As chronic illness sufferers, we often feel bored, especially those of us stuck at home. I used to have a high energy job that kept both my brain and body busy. I used to have a house full of children needing supervision, training, and attention. Now that I’m unable to work, and I only have one 17 year old at home, feelings of boredom are frequent. I can’t remember being bored, before I got sidetracked with chronic illness. There was so much to do and experience that boredom was not possible. Are you experiencing more boredom in your life since you got sick?
I believe that there are ways to relieve boredom for all of us, even if you’re stuck in bed. While taking an online meditation class with Julie Holliday, she mentioned the importance of doing things in different ways or changing our view. This helps keep our brains happy, because they crave novelty. So I sat in a different chair at the table and looked out a bay window with lush green plants in it, instead of gazing at the wall with peeled wallpaper on it. It was such a pleasant change of view, and made eating alone so much better!
What can you change? The pictures on the wall? Rearrange them or take them down for awhile. My mom was great at rearranging the furniture, which my dad did not appreciate. Even just clearing off a table or decluttering can do wonders to lift our spirits.
Do Something New
Need more boredom-busting ideas? Try something new.
Recently, someone suggested that I get out, and meet new people as I’ve been battling loneliness. I remembered hearing about something called Meet-Up that helps people find others with similar interests in their area. So I went online and checked it out. I found a local writer’s group that meets once a month, and doesn’t cost anything to join. Every month they have a writing prompt, and people share their writing with each other. I decided to give it a go, and I just completed the most enjoyable writing project that I’ve ever had. It was so much fun! If you would like to read my scary, short story, you can read it here. [download id=”1939″](BTW: Please do not take or publish my story without my permission.)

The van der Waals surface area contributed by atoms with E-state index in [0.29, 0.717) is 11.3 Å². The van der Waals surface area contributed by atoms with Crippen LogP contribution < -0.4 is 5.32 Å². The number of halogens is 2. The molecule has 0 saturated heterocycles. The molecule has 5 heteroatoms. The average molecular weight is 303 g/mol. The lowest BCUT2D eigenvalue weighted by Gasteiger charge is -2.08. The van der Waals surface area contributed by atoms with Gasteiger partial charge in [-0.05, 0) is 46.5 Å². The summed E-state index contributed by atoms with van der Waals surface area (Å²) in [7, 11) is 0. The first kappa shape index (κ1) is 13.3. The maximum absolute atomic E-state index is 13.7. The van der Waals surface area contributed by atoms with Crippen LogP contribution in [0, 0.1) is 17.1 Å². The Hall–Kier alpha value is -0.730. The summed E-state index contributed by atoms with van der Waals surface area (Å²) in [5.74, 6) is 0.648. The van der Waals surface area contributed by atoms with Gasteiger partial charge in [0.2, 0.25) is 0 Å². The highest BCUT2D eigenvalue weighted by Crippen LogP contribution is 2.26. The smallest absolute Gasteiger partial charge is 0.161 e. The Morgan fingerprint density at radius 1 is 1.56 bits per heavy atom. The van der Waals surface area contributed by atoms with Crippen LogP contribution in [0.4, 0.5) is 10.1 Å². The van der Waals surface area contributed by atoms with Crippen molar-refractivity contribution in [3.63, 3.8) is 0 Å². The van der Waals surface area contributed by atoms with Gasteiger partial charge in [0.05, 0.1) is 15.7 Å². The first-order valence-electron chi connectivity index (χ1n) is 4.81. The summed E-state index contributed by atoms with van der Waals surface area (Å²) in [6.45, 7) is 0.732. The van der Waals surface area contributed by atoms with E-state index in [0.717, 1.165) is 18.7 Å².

If you can’t get out, there are lots of topics to explore on the internet. If you have children, borrow some of their art supplies and play around. You might discover your hidden creativity. Try a musical instrument. I’ve been dabbling with a harmonica since I learned it’s beneficial to people with lung disease. I don’t sound great, but I enjoy it while I’m playing.
You could try a new food or recipe. Eat at a new restaurant. Invite someone over for a pot-luck meal. It doesn’t have to be expensive or fancy. The important thing is to do something new. Will our health interfere at times? Yes, but the only thing we have to lose is BOREDOM.
What are you going to try? Sharing ideas benefits all of us. Let me know in the comments below. I’d love to hear your boredom buster ideas. Please share this post with friends and family who you think would benefit from it.
Subscribe below for the bimonthly newsletter plus access to subscriber-only freebies. You may unsubscribe at any time, but I’d be thrilled if you stuck around.
Till next time, Kathy